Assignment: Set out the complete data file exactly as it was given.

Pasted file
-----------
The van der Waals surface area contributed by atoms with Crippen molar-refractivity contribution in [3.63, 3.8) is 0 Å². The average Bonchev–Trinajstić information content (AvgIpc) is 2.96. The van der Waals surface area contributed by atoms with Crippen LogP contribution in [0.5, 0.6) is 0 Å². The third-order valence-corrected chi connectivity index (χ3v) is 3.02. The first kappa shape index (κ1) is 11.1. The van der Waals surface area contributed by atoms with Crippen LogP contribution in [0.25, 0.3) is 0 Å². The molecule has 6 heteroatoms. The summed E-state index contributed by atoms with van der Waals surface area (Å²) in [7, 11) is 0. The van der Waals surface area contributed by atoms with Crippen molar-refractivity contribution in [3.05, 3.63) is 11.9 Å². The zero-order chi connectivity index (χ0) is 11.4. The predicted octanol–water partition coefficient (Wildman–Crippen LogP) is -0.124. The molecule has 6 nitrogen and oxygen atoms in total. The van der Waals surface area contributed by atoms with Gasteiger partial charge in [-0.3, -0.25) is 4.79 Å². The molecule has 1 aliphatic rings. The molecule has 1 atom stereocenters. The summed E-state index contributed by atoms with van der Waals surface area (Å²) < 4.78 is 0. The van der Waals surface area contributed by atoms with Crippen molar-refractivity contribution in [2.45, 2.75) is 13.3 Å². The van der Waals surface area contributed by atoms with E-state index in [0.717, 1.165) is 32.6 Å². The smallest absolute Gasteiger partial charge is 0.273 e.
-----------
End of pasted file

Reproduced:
The van der Waals surface area contributed by atoms with Crippen molar-refractivity contribution in [3.63, 3.8) is 0 Å². The average Bonchev–Trinajstić information content (AvgIpc) is 2.96. The van der Waals surface area contributed by atoms with Crippen LogP contribution in [0.5, 0.6) is 0 Å². The third-order valence-corrected chi connectivity index (χ3v) is 3.02. The first kappa shape index (κ1) is 11.1. The van der Waals surface area contributed by atoms with Crippen LogP contribution in [0.25, 0.3) is 0 Å². The molecule has 6 heteroatoms. The summed E-state index contributed by atoms with van der Waals surface area (Å²) in [7, 11) is 0. The van der Waals surface area contributed by atoms with Crippen molar-refractivity contribution in [3.05, 3.63) is 11.9 Å². The zero-order chi connectivity index (χ0) is 11.4. The predicted octanol–water partition coefficient (Wildman–Crippen LogP) is -0.124. The molecule has 6 nitrogen and oxygen atoms in total. The van der Waals surface area contributed by atoms with Gasteiger partial charge in [-0.3, -0.25) is 4.79 Å². The molecule has 1 aliphatic rings. The molecule has 1 atom stereocenters. The summed E-state index contributed by atoms with van der Waals surface area (Å²) < 4.78 is 0. The van der Waals surface area contributed by atoms with Crippen molar-refractivity contribution in [2.45, 2.75) is 13.3 Å². The van der Waals surface area contributed by atoms with E-state index in [0.717, 1.165) is 32.6 Å². The smallest absolute Gasteiger partial charge is 0.273 e.